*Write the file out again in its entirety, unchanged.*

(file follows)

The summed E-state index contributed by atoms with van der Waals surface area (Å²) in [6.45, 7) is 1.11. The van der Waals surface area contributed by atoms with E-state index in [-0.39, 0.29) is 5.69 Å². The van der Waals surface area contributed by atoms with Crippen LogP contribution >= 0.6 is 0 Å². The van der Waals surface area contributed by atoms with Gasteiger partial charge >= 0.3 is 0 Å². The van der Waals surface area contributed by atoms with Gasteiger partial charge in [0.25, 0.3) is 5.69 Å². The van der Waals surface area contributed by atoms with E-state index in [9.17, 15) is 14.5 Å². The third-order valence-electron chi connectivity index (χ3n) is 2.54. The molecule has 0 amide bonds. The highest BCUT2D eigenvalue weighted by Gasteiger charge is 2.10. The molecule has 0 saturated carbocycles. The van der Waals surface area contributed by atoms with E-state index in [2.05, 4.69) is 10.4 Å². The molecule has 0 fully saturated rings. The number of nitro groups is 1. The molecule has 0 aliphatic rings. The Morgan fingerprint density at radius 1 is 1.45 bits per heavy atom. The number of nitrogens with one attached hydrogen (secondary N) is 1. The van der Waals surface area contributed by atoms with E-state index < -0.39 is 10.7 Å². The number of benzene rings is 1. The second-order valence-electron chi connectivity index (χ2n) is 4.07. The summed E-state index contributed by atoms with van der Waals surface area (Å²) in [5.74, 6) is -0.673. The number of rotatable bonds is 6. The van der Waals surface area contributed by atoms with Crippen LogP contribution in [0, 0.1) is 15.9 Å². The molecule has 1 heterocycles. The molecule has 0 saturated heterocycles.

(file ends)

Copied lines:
The summed E-state index contributed by atoms with van der Waals surface area (Å²) in [6.45, 7) is 1.11. The van der Waals surface area contributed by atoms with E-state index in [-0.39, 0.29) is 5.69 Å². The van der Waals surface area contributed by atoms with Crippen LogP contribution >= 0.6 is 0 Å². The van der Waals surface area contributed by atoms with Gasteiger partial charge >= 0.3 is 0 Å². The van der Waals surface area contributed by atoms with Gasteiger partial charge in [0.25, 0.3) is 5.69 Å². The van der Waals surface area contributed by atoms with E-state index in [9.17, 15) is 14.5 Å². The third-order valence-electron chi connectivity index (χ3n) is 2.54. The molecule has 0 amide bonds. The highest BCUT2D eigenvalue weighted by Gasteiger charge is 2.10. The molecule has 0 saturated carbocycles. The van der Waals surface area contributed by atoms with E-state index in [2.05, 4.69) is 10.4 Å². The molecule has 0 fully saturated rings. The number of nitro groups is 1. The molecule has 0 aliphatic rings. The Morgan fingerprint density at radius 1 is 1.45 bits per heavy atom. The number of nitrogens with one attached hydrogen (secondary N) is 1. The van der Waals surface area contributed by atoms with E-state index < -0.39 is 10.7 Å². The number of benzene rings is 1. The second-order valence-electron chi connectivity index (χ2n) is 4.07. The summed E-state index contributed by atoms with van der Waals surface area (Å²) in [5.74, 6) is -0.673. The number of rotatable bonds is 6. The van der Waals surface area contributed by atoms with Crippen LogP contribution in [0, 0.1) is 15.9 Å². The molecule has 1 heterocycles. The molecule has 0 saturated heterocycles.